Gandalf cleared his throat and looked solemn. “Before we begin the next phase of our journey — which I think, given the lateness of the hour, shall involve resting first — I regret to inform you that the doors of Moria are now firmly closed behind us, and we have no choice but to go forward into the dark.”

Groans passed throughout the Fellowship. Boromir caught Frody’s eye and shook his head. “I told you all we should have made for the Gap of Rohan, but noooo.”

“Shush!” said Legolas.

“I think we are all tired,” Gandalf finished, “so I shall conclude my remarks with the advice that we all get a good night’s sleep. Moria is not to be trifled with, and many of your parents are already concerned that this Quest is dangerous.”

“Parents? Concerned?” murmured Merry. “Mum thought this would be good for us. Whose parents have got their shorts in a knot?”

“Don’t look at me,” Frody hissed back. “My parents¬†drowned.”

He was still feeling peevish from his soaking in the pool outside the gate. While Sam spread the bedrolls, Frody wrung out his shirt. “Sam,” he said under his breath, “why d’you suppose that tentacly thing singled me out? D’you suppose it has something to do with this burden I bear?”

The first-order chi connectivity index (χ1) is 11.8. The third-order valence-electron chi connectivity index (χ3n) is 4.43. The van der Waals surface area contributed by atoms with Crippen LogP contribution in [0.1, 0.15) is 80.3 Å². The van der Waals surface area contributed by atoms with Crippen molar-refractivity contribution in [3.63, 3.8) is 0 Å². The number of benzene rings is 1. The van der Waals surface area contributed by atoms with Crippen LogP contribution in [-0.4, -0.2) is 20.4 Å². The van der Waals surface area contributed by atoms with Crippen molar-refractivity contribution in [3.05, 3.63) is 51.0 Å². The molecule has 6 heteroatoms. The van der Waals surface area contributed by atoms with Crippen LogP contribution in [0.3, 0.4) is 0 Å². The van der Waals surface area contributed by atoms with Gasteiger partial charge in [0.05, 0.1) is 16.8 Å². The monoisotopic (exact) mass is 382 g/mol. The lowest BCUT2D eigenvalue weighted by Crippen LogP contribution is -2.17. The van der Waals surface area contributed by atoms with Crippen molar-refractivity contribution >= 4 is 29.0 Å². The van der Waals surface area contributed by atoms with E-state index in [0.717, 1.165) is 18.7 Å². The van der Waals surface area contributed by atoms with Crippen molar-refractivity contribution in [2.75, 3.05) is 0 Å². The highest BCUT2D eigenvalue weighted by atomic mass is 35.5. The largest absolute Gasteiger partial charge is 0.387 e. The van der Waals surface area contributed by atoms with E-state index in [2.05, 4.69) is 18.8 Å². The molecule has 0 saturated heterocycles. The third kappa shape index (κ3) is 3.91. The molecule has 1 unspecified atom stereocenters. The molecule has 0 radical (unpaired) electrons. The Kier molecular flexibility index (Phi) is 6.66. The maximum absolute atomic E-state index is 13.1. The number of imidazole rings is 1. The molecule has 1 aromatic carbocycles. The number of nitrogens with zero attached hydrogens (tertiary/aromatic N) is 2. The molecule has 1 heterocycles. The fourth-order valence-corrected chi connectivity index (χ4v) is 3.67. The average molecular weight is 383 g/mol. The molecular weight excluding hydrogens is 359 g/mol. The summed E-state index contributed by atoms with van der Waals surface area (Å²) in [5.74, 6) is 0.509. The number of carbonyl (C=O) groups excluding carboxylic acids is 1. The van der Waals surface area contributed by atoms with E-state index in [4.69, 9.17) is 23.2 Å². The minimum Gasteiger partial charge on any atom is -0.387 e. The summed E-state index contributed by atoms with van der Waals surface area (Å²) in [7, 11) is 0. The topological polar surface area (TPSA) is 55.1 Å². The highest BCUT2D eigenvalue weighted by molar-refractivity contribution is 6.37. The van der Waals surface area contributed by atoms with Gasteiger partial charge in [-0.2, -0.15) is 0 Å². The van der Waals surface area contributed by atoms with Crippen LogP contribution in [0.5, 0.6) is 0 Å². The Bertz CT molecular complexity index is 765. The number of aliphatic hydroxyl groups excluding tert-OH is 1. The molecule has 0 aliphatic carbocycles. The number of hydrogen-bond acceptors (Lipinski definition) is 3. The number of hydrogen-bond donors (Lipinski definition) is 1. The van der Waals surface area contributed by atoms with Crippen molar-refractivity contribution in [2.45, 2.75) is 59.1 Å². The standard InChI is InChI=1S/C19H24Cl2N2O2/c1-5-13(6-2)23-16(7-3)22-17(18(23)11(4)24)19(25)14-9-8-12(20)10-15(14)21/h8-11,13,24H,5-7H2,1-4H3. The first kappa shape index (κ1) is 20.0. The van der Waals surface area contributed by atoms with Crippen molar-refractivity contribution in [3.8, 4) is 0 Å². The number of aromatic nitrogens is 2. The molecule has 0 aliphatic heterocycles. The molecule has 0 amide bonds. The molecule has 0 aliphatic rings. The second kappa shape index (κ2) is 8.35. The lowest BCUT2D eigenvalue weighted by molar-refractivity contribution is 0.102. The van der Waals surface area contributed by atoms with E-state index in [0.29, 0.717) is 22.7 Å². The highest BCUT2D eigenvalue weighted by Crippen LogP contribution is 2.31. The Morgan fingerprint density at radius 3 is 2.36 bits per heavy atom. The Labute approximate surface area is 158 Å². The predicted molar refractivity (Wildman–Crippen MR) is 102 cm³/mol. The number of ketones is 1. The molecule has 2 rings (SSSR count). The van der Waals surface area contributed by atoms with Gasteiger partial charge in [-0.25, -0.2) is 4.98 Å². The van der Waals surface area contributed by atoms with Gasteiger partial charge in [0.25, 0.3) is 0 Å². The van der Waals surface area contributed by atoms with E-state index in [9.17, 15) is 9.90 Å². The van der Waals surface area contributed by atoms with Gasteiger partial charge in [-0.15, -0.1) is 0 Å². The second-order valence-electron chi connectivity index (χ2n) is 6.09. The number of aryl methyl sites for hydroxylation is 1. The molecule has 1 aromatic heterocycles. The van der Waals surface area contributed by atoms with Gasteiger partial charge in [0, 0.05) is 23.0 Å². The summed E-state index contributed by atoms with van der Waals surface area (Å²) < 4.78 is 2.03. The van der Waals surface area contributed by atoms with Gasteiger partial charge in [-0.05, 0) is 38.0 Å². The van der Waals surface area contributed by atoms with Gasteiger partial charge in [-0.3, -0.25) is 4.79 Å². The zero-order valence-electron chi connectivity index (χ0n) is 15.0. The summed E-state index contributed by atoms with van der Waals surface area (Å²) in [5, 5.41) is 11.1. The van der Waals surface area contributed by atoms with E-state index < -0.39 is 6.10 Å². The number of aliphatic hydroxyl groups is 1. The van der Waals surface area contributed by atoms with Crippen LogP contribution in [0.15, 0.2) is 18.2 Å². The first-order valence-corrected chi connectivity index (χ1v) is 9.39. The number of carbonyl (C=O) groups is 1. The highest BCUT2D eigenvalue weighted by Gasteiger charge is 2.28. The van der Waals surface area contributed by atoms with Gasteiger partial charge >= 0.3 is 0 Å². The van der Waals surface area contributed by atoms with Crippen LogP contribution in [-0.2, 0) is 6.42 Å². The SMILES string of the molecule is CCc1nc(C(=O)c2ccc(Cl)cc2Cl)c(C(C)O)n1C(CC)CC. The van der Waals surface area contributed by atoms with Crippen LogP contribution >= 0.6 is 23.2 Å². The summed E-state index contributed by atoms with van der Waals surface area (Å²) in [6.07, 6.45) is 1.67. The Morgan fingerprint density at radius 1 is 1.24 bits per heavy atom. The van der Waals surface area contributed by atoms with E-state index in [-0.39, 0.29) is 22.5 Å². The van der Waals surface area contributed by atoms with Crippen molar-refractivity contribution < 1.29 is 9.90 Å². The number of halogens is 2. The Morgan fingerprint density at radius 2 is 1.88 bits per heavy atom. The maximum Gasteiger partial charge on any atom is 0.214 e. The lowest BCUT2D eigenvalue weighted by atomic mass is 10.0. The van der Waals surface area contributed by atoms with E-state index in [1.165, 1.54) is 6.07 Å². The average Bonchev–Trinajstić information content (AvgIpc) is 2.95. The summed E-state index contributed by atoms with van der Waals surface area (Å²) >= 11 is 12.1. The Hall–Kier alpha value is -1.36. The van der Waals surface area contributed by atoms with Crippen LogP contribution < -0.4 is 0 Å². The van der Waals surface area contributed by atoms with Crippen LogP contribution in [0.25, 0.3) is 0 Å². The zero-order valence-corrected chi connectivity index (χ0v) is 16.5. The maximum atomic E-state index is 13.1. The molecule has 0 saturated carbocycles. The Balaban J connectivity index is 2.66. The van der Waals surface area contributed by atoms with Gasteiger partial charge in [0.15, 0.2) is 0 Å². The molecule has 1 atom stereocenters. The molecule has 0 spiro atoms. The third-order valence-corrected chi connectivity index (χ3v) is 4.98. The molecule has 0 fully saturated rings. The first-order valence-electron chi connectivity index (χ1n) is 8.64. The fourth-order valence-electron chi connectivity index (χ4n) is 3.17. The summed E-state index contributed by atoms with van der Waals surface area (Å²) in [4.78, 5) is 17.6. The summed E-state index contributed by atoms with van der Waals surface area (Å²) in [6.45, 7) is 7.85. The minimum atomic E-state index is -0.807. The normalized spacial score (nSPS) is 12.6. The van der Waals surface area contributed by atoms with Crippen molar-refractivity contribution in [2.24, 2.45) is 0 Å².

“Oh, go on there, Mr. Frody. Everybody turns fifty sooner or later. It’s not so bad. Why, look at Mr. Gandalf. . . .”

“I meant the ring, Sam.”

“Oh! That I wouldn’t know nothin’ about.”

Across the camp, Gimli scrunched his brows, appraising Legolas’s bow. “Well now, Leg’las,” he said, “How did yer know ter use arrows agains’ that Thing in the water?”

The elf rolled his eyes. “If you’d read the Quest Manual, you’d know there’s a whole section on ‘Attacking Enemies From a Distance.’ It tells all about the bow and arrow. Tsk! Honestly, do any of Durin’s folk ever crack a book?”

Gimli patted the head of his war axe. “We c’n crack purty much anythin’, Master Elf, if yer take my meanin’.” Gimli was a stout and formidable warrior — a Giant Dwarf, which made him exactly 5’10” in height: precisely as Ralph Bakshi had portrayed him.